BUT leakage consumption is a bigger proportion of overall IC power consumption when a chip is idling at low voltage.
ARM has no choice. When your Dual core A15 power (just for core) comes at 6W, how do you compete against Intel Atom, when they can match performance and have lower power? ARM is losing the power battle. ARM is no longer power performance efficient. Intel took the lead
Unfortunately, from the perspective of energy consumption, DF really doesn't help, even though it does lower the power (energy consumption per second). In fact, slowing down the frequency will only increase the total energy consumed for the same task as it increases the execution time (due to the extra energy consumed in the "supporting" blocks to keep the core running).
I would hesitate to claim that it's just DVFS. DFS works primarily on dynamic power, and does little for overall energy consumption, while DVS is where the real meat is, affecting both leakage and dynamic consumption strongly. At the same time, as voltage drops, frequency must also often be compensated to assure proper operation. Big.Little is different in that by having two entire cores, you can also use separate fabrication parameters for both.
Because the two cores are independent entirely, it's possible for the .Little processor to be fabricated with a high threshold voltage in mind for low leakage during the expected long on-times. The Big. processor can then be fabricated with a more aggressive process and less concern about leakage. Rather than designing for average case, you can design for expected case for both processors.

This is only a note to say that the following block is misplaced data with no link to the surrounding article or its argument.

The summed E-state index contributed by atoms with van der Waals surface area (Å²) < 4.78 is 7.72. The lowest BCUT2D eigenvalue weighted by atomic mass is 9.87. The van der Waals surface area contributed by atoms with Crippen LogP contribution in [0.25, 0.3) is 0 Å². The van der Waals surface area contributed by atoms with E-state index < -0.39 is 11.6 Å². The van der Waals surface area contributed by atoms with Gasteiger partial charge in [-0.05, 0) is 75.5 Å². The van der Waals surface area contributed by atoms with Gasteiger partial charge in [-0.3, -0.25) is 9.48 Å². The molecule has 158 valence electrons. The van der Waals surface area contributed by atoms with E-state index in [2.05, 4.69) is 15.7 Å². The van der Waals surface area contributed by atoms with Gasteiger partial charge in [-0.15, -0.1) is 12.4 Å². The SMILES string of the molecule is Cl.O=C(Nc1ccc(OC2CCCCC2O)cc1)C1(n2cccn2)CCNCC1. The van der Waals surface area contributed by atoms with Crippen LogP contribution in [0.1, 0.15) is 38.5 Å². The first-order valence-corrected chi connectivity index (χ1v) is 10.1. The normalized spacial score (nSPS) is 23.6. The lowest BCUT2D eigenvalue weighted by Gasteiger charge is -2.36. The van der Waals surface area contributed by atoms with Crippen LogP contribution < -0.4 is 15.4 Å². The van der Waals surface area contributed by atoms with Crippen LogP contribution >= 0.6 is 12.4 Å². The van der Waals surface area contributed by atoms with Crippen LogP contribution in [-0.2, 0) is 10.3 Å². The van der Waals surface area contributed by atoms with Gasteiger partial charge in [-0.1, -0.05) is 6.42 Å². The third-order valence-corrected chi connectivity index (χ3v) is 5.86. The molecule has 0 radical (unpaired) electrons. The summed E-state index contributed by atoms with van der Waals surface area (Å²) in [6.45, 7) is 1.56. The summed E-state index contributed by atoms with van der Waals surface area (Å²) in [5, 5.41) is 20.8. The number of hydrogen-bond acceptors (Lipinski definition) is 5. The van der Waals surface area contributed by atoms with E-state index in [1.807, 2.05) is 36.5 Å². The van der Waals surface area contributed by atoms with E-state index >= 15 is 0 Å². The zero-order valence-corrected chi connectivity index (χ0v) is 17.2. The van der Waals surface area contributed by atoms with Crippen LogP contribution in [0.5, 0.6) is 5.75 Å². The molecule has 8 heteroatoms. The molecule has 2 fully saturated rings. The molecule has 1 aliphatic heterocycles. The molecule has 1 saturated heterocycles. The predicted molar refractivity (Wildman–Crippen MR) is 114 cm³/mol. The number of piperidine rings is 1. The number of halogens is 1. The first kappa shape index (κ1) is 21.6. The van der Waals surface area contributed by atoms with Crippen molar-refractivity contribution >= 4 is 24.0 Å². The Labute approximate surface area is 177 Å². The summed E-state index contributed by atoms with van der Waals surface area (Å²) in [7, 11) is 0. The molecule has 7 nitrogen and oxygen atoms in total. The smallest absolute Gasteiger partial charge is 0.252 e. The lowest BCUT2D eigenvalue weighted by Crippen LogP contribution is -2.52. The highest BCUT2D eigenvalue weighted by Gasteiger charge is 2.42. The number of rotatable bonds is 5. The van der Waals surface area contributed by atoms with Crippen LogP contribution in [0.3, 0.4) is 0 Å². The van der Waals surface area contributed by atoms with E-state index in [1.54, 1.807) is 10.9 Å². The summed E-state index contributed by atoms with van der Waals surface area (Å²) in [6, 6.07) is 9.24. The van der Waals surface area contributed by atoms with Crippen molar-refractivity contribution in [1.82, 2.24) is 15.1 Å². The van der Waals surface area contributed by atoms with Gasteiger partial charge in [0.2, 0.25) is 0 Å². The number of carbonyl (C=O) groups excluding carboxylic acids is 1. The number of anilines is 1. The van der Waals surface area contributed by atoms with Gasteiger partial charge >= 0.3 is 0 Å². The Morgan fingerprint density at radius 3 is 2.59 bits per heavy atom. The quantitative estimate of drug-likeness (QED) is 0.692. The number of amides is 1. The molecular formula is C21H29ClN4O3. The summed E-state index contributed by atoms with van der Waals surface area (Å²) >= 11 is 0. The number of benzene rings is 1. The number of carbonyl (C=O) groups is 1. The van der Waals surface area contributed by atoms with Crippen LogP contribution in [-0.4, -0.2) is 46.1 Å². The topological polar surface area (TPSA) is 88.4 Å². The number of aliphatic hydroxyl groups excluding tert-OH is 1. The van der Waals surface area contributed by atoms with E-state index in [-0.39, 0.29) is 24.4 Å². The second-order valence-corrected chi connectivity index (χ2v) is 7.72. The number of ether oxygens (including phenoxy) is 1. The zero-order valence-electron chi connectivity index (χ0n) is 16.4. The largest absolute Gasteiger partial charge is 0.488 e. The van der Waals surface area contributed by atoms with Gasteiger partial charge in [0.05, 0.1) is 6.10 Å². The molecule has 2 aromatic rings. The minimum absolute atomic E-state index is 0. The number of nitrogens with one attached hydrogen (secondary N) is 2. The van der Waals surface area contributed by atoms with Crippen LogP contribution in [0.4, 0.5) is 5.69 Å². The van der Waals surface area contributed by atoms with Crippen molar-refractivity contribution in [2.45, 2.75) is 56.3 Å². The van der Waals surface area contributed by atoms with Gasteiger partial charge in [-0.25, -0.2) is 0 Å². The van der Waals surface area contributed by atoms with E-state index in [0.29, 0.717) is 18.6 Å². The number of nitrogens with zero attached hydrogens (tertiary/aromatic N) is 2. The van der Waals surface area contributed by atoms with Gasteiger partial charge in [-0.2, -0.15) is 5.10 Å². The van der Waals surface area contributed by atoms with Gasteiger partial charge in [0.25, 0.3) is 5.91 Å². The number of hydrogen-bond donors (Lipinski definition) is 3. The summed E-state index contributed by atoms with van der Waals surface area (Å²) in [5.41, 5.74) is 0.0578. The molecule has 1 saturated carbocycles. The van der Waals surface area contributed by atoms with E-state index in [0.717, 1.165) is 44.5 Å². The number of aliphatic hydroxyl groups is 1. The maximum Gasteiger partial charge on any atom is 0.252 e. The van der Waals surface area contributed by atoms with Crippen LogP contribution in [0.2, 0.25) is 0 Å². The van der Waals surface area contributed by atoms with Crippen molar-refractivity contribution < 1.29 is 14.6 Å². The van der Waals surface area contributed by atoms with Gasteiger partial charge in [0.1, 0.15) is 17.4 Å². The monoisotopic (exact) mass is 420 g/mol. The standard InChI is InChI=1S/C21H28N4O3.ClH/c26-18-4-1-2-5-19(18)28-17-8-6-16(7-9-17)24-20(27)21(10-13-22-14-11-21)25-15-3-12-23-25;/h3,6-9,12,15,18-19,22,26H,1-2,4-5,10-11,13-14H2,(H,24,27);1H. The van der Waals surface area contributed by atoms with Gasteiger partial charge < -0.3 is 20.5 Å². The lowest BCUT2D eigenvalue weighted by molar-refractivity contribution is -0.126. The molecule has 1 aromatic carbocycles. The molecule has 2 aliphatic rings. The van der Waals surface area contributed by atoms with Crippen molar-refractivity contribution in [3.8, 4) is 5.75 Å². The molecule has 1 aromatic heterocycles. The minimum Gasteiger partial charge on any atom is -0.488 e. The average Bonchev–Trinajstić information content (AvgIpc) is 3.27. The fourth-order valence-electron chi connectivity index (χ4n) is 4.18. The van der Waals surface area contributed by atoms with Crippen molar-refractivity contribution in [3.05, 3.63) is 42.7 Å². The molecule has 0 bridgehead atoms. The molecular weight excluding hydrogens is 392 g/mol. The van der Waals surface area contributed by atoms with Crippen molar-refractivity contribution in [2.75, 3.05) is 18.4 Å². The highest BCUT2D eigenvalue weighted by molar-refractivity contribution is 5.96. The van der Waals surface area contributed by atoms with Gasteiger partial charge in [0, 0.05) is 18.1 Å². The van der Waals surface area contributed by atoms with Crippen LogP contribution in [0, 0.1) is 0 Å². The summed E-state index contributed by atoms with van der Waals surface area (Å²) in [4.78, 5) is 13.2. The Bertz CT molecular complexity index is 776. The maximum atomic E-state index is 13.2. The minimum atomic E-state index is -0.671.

How about use of Digital power mngmt (Intel's term is IVR - for integrated voltage regulator - to be used in multicore Hasswell processor family) and fine tune each core....
How many PMU/PMICs is Samsung's Exynos Octa 5 using?
Oh come on...there ought to be a system-wide solution to this problem. Some types of code (simple logic, event handling etc.) can probably run on the baby processor.
Some larger code (iterating through large data structures, block data handling, signal processing etc.) can be done on the larger core.
These are 2 different types of programming...one needs to optimize latency while the other might need to optimize throughput...but due to the prevailing convention we use a single programming language and a single processor for both types of data. If arm wants to tackle this they should invent a new type of programming language or virtual machine or something, and assign threads to different processors. Then let the VM or OS decide which core to turn on, based on software demand.
Bunch of Bollocks! Peter gotta get his facts straights and realize it was not ARM who invented Big Little! It was really an ARM customer that started it, then ARM took the concept, enhanced and started gorilla marketing campaign.
When I go to a conference and see bobble-headed enthusiasts wearing some kind of virtual reality goggles, spinning around in chairs, craning their necks to see some distant corner of a virtual world – I’m both completely disinterested and oddly intrigued.